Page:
African American Fellowship encourages an attitude of humbleness and wisdom

by Rachel Hendricks on November 9, 2015 in News

THE COLONY—We may do things differently, we may think differently, we may worship in different styles, we may speak different languages, but God calls us to one Gospel, Dr. Ponce L. Brown, pastor of Shiloh Baptist Church and president of the African American Fellowship, encouraged guests at the African American Fellowship of Texas worship rally on Nov. 8.

Friendship Baptist Church in The Colony hosted the rally preceding the 2015 Texas Baptists Annual Meeting. Visitors engaged in worship facilitated by the Friendship choir and a sermon based off 2 Chronicles 1:7-12 given by Friendship pastor Rev. Gregory C. Trotter.

"When God asked Solomon, 'What should I give you?' Solomon's heart and mind were still in worship mode, so God could talk to him," Trotter told the audience. "When our mind and hearts are in worship mode, God can talk to us; God will ask us questions. He will give us opportunity because we are in worship mode."

He directed the audience's attention to verse 10 where Solomon asks, "Give me now wisdom and knowledge to go out and come in before this people, for who can govern this people of yours, which is so great?"

Solomon was humbled and satisfied that God would choose him to lead His people, and we can certainly learn from him, Trotter said. When God asks us to do something, we should be: "humbled, and cause us to look up to God in humility, instead of being filled with pride or arrogance."

He went on to say Solomon asked for wisdom and knowledge because he knew he would need these attributes to govern God's people properly, as mentioned in Proverbs 1; 4:7; and 8:11. Wisdom is not common sense, he explained. Common sense is what people think is right, not what God says is right. Because wisdom is from God, wisdom will always produce the correct response.

As Trotter gave his message, "amens" and claps rang throughout the sanctuary. Leaders from various African American churches across the state contributed to different portions of the program. Rev. Elmo Johnson, pastor of Rose of Sharon Missionary Baptist Church in Houston, served as master of the ceremony and a special offering was taken for Charlie Singleton, director of African American Ministries for Texas Baptists.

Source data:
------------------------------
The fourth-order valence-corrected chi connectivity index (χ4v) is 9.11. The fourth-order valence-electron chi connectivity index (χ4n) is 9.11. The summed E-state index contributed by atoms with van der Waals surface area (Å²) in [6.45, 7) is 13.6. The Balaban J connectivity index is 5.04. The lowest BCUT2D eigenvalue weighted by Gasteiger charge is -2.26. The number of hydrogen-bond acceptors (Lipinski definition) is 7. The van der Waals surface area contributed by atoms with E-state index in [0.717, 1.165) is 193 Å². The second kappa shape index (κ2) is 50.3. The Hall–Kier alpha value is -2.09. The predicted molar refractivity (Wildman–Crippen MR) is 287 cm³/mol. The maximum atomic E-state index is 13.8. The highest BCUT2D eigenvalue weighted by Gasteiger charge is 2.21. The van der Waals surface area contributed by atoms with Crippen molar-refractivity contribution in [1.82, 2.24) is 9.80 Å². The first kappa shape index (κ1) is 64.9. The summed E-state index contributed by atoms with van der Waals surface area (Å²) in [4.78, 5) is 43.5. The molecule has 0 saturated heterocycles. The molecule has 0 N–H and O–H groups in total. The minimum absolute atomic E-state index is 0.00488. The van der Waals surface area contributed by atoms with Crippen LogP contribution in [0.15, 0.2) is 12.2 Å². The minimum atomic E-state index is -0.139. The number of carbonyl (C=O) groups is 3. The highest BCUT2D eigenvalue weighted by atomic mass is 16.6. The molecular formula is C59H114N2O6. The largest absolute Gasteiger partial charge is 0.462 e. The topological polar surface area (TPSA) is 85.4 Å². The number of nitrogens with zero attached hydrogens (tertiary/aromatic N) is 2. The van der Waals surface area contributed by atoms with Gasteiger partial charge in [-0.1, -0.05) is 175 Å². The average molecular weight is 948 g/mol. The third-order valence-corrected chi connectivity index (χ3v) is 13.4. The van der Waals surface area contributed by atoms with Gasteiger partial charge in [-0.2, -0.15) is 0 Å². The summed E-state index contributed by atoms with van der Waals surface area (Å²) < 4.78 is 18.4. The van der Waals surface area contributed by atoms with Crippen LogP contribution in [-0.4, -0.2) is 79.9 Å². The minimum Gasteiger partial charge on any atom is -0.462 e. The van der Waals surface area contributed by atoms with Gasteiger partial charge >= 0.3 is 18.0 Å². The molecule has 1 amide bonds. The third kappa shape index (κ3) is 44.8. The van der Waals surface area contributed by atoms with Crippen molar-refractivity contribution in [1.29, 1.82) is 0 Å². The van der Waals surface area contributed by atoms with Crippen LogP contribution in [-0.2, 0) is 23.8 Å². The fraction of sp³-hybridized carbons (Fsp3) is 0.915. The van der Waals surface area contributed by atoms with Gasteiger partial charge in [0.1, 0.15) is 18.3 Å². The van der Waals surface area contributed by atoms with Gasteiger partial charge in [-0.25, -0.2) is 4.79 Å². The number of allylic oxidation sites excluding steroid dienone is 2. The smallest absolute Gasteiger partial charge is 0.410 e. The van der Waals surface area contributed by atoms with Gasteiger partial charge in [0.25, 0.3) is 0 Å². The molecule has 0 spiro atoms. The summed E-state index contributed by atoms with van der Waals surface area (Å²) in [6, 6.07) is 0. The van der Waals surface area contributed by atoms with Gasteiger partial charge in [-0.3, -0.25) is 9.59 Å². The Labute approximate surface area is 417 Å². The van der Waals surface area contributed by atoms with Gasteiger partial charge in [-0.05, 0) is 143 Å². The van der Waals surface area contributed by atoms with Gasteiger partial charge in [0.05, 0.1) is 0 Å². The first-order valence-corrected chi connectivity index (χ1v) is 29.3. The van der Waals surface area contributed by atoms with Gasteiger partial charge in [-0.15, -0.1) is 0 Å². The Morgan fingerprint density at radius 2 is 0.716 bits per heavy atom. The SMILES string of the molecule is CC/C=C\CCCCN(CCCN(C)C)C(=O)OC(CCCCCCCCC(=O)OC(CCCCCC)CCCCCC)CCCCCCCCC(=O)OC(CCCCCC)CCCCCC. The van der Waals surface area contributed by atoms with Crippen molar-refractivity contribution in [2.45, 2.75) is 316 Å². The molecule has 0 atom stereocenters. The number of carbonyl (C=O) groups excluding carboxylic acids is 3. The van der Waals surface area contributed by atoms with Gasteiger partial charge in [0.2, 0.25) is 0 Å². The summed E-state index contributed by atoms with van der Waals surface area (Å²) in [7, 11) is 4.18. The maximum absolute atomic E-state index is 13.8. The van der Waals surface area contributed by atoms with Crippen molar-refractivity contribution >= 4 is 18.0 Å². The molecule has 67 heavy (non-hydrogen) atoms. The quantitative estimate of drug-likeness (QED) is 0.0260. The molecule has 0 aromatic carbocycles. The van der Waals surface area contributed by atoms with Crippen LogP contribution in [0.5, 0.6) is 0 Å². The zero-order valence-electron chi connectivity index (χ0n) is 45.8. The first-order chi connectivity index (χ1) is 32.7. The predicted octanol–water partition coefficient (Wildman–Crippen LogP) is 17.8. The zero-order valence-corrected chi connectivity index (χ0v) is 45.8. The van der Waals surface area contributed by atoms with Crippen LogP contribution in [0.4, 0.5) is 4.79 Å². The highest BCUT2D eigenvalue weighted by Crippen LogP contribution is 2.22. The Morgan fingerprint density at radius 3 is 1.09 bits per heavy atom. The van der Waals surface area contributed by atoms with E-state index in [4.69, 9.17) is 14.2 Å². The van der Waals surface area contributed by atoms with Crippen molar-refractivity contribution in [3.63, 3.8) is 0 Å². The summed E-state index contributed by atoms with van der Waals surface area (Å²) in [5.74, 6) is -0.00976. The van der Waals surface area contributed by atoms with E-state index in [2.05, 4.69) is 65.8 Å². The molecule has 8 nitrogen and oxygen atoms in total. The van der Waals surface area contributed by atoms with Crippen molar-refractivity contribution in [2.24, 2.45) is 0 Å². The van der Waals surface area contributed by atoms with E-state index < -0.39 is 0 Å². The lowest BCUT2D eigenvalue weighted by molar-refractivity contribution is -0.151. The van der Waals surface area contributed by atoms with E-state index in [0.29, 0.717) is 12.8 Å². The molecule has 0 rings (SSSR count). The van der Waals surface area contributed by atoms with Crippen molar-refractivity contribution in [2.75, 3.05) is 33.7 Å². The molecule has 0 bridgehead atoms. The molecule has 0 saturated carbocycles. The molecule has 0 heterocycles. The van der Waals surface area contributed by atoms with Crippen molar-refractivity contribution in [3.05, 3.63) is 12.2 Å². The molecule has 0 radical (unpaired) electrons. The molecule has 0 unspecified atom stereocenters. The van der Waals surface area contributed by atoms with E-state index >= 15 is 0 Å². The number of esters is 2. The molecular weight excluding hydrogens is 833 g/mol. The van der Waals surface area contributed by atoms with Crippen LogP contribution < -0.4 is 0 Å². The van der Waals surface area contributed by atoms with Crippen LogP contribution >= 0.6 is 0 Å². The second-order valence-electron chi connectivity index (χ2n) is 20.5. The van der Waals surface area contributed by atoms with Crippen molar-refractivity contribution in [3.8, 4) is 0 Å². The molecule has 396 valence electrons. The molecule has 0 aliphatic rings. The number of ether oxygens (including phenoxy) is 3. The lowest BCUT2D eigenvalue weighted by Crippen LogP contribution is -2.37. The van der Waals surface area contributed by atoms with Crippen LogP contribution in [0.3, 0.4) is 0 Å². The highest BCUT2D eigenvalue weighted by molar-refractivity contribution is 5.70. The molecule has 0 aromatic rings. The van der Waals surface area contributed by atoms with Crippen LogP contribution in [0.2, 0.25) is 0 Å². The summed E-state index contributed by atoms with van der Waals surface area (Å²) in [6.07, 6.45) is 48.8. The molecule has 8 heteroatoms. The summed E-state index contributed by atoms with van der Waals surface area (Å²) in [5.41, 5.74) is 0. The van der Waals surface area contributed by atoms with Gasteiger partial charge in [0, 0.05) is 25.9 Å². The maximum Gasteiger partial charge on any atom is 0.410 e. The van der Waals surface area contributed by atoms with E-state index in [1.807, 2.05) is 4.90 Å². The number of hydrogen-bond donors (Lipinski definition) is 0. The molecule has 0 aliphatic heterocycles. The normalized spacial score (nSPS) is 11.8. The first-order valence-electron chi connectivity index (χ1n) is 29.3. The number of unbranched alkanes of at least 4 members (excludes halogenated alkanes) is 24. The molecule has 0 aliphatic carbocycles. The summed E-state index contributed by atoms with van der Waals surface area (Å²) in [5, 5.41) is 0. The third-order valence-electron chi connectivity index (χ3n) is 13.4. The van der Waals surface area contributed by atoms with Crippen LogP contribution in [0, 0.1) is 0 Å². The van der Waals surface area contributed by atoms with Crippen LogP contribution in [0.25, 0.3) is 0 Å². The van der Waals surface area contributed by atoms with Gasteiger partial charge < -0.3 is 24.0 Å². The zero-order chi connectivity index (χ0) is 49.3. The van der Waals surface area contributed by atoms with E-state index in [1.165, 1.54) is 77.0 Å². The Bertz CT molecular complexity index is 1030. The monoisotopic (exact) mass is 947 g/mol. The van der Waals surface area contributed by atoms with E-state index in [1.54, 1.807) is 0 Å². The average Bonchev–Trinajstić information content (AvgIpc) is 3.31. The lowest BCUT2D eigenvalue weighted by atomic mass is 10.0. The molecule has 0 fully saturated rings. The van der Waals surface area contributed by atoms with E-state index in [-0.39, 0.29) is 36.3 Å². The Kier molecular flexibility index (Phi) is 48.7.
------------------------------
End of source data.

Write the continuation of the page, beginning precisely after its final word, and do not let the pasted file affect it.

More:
Singleton extended his "thank you's" to the pastors and those in attendance, saying he's been immensely blessed. He encouraged the audience by saying, "Things are changing. People are changing. Generations are changing, and have to be addressed in a different way. … If we work together as a convention, we can lift the name of Jesus Christ. Not for ourselves, but for Him."

The African American Fellowship was one of three rallies, which took place Sunday night commencing Texas Baptists' 2015 Annual Meeting, which will take place through Tuesday, Nov. 10 at the Dr Pepper Arena located in Frisco.

Texas Baptists is a movement of God’s people to share Christ and show love by strengthening churches and ministers, engaging culture and connecting the nations to Jesus.

The ministry of the convention is made possible by giving through the Texas Baptists Cooperative Program, Mary Hill Davis Offering® for Texas Missions, Texas Baptists Worldwide and Texas Baptist Missions Foundation. Thank you for your faithful and generous support.

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